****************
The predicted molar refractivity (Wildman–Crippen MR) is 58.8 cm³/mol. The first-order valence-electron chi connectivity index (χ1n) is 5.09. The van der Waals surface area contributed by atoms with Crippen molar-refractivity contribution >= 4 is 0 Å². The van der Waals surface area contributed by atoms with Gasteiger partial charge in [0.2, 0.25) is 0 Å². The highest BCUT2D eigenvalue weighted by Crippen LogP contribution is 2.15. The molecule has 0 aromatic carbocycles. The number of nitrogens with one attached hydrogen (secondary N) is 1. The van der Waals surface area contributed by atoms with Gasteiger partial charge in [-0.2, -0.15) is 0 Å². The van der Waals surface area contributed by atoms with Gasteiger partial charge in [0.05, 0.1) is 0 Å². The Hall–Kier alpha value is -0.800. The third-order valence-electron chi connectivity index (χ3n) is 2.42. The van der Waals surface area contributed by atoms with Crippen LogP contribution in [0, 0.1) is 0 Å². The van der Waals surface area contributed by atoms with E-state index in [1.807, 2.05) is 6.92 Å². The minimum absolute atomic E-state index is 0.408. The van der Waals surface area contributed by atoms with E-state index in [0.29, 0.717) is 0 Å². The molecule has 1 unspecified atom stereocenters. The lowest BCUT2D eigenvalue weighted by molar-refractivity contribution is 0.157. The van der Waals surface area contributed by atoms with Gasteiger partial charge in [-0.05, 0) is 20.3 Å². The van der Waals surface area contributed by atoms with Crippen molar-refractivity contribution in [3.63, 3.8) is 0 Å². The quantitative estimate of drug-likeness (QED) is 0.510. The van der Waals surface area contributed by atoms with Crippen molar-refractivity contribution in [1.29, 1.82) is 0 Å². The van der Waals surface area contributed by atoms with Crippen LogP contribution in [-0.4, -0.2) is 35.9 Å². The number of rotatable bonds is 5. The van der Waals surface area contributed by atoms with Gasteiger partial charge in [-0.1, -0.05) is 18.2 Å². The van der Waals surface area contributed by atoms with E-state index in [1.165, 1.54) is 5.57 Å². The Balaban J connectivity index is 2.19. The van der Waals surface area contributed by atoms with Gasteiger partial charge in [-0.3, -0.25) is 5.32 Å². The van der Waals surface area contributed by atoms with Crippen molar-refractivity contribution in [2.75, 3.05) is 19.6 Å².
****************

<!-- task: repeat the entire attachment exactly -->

The predicted molar refractivity (Wildman–Crippen MR) is 58.8 cm³/mol. The first-order valence-electron chi connectivity index (χ1n) is 5.09. The van der Waals surface area contributed by atoms with Crippen molar-refractivity contribution >= 4 is 0 Å². The van der Waals surface area contributed by atoms with Gasteiger partial charge in [0.2, 0.25) is 0 Å². The highest BCUT2D eigenvalue weighted by Crippen LogP contribution is 2.15. The molecule has 0 aromatic carbocycles. The number of nitrogens with one attached hydrogen (secondary N) is 1. The van der Waals surface area contributed by atoms with Gasteiger partial charge in [-0.2, -0.15) is 0 Å². The van der Waals surface area contributed by atoms with Gasteiger partial charge in [0.05, 0.1) is 0 Å². The Hall–Kier alpha value is -0.800. The third-order valence-electron chi connectivity index (χ3n) is 2.42. The van der Waals surface area contributed by atoms with Crippen LogP contribution in [0, 0.1) is 0 Å². The van der Waals surface area contributed by atoms with E-state index in [1.807, 2.05) is 6.92 Å². The minimum absolute atomic E-state index is 0.408. The van der Waals surface area contributed by atoms with E-state index in [0.29, 0.717) is 0 Å². The molecule has 1 unspecified atom stereocenters. The lowest BCUT2D eigenvalue weighted by molar-refractivity contribution is 0.157. The van der Waals surface area contributed by atoms with Gasteiger partial charge in [-0.05, 0) is 20.3 Å². The van der Waals surface area contributed by atoms with Crippen molar-refractivity contribution in [3.63, 3.8) is 0 Å². The quantitative estimate of drug-likeness (QED) is 0.510. The van der Waals surface area contributed by atoms with Crippen molar-refractivity contribution in [1.29, 1.82) is 0 Å². The van der Waals surface area contributed by atoms with Crippen LogP contribution in [-0.4, -0.2) is 35.9 Å². The number of rotatable bonds is 5. The van der Waals surface area contributed by atoms with Gasteiger partial charge in [-0.1, -0.05) is 18.2 Å². The van der Waals surface area contributed by atoms with E-state index in [1.165, 1.54) is 5.57 Å². The Balaban J connectivity index is 2.19. The van der Waals surface area contributed by atoms with Gasteiger partial charge in [-0.3, -0.25) is 5.32 Å². The van der Waals surface area contributed by atoms with Crippen molar-refractivity contribution in [2.75, 3.05) is 19.6 Å².